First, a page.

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Everything you need to know about the Alabama delegation’s ‘cromnibus’ votes

United Stats Capitol
United Stats Capitol

WASHINGTON — House Republican leadership, with the help of a chunk of Democrats, pushed through a $1.1 trillion spending bill on Thursday that will fund the government through next September. The final vote was 219 – 206, as 57 Democrats joined with 162 Republicans to push the bill over the finish line.

According to The Hill, “The so-called ‘cromnibus’ included an omnibus of 11 appropriations bills funding most of the government through September, and a continuing resolution funding the Department of Homeland Security through Feb. 27.”

House Speaker John Boehner said passage of the cromnibus avoided a government shutdown, and also gives Republicans an opportunity to readdress DHS funding in February — a move he says will help them push back against President Obama’s executive actions on immigration.

“(B)y the House’s action, we are setting up a direct challenge to the president’s unilateral actions on immigration next month, when there will be new Republican majorities in both chambers,” he said. “The Senate should act on this bipartisan legislation in short order.”

Alabama’s House delegation, which often splits down Party lines (6 Republicans and 1 Democrat), was split 5-2 on the Cromnibus, with Democrat Terri Sewell joining Republicans Bradley Byrne, Martha Roby, Robert Aderholt and Spencer Bachus in voting in favor of the bill. Republicans Mike Rogers and Mo Brooks voted no.

Byrne said he supported the bill because it contained a number of provisions of particular importance to Southwest Alabama, including fully funding three new Littoral Combat Ships and one additional Joint High Speed Vessel, which are built in Mobile.

“From fully funding three Littoral Combat Ships to easing a burdensome regulation on our local farmers, there are many positive reforms included in this bill,” he said. “Additionally, the bill includes no new funding for ObamaCare, slashes the budgets of the EPA and IRS and includes strong 2nd Amendment and pro-life policies.”

Roby said she supported the bill because it funds critical government operations, including appropriating funding for Lakota Helicopters to enhance the aviation training mission at Fort Rucker in the Wiregrass area of Roby’s district. She also said that, in her view, the legislation gives Congress the best opportunity to reverse President Obama’s unilateral immigration actions when Republicans have dual House and Senate majorities in January.

“I support the Appropriations plan for many reasons, including this important one: this plan puts us in the best position possible to address President Obama’s plans for executive amnesty. There is no question about who is for amnesty and who is against it. The question is what is the best strategy for actually reversing the president’s action? This plan wisely allows us to focus on defunding executive amnesty in four weeks when Republicans have a Senate majority and even more votes in the House.”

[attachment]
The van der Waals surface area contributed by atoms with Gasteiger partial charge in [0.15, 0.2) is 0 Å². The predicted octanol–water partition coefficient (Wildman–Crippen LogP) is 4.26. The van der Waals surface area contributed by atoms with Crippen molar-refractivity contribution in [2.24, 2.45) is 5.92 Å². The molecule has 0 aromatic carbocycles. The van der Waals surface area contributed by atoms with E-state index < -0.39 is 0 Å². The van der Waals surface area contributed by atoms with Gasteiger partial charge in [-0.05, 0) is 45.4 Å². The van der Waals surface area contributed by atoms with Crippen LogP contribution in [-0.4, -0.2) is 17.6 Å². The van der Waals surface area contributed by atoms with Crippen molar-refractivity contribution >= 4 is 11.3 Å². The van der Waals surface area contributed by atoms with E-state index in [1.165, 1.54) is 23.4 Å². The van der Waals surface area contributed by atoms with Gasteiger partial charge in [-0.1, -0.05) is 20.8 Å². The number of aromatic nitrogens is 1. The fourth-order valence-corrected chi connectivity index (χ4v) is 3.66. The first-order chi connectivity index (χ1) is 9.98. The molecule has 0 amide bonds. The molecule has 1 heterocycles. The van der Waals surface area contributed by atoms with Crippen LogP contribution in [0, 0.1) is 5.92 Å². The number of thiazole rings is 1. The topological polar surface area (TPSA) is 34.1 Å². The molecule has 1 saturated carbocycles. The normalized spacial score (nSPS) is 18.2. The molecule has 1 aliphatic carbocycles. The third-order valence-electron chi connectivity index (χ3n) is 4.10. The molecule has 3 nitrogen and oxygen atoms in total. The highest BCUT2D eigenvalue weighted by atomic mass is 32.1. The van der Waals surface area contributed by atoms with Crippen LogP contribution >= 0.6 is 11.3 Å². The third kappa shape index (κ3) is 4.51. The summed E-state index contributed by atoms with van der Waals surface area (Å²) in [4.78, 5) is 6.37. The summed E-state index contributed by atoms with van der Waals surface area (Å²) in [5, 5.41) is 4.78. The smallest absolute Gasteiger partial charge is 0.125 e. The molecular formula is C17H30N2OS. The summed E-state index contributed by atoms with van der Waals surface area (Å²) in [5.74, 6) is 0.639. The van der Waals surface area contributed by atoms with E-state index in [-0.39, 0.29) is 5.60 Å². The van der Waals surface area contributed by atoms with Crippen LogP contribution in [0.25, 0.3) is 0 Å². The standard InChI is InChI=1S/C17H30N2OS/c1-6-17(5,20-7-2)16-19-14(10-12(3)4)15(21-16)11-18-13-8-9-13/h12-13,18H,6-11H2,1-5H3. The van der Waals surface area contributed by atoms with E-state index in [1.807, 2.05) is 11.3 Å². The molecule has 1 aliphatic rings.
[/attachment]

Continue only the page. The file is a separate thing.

Brooks, however, vehemently opposed the cromnibus, saying that it “undermines the proper functioning of a Republic.”

Brooks listed several reasons he opposed the bill, including its $1 trillion price tag; the fact that it was 1,600 pages long and did not give members time to fully review it; and that he believes it represents “tacit surrender to the President’s unilateral action (on immigration) and a missed opportunity to stop it.”

But it was Sen. Jeff Sessions who was the most vocal in the aftermath of the cromnibus’ passage. Sessions leads a bloc of Senate and House conservatives who believe that failing to block the President’s immigration executive order now will give the Administration the opportunity to begin implementing its plan, making it difficult — or even impossible — for Republicans to roll it back next year.

“For the sake of the Constitution and our constituents, Congress should fund the government but not fund the President’s unlawful amnesty,” Sessions said after the vote. “Unfortunately, not only has Congress so far not attempted any effective action to block the President’s amnesty, but the legislation that passed tonight funds through September of next year many policies that the House itself rejected only a few months ago. In effect, the omnibus provides the Administration with billions of dollars to carry out President Obama’s resettlement plan for illegal immigrants in U.S. communities. The legislation also continues to allow the recipients of the President’s amnesty to receive billions of dollars in government checks in the form of tax credits and to participate in programs through myriad government agencies such as Social Security and Medicare.”

According to Politico, in an effort to secure passage of the cromnibus, lawmakers involved in the negotiations searched for votes by including some of their colleagues’ priorities in the bill.

“The result is a behemoth measure that touches everything from union pensions to defense procurement, resulting in one of the most consequential bills to come before Congress this year,” wrote Politico’s Brian Faler.

He also described Alabama’s senior senator, Richard Shelby, as one of the architects of the plan. Shelby defended the size and scope of the legislation, saying it was not abnormal for an appropriations bill to include funding for a wide variety of programs and departments.

“I don’t think it’s a Christmas tree,” he said. “Appropriations bills always have a lot of things in them because there’s a trillion dollars — how to spend it, how not to spend it.”

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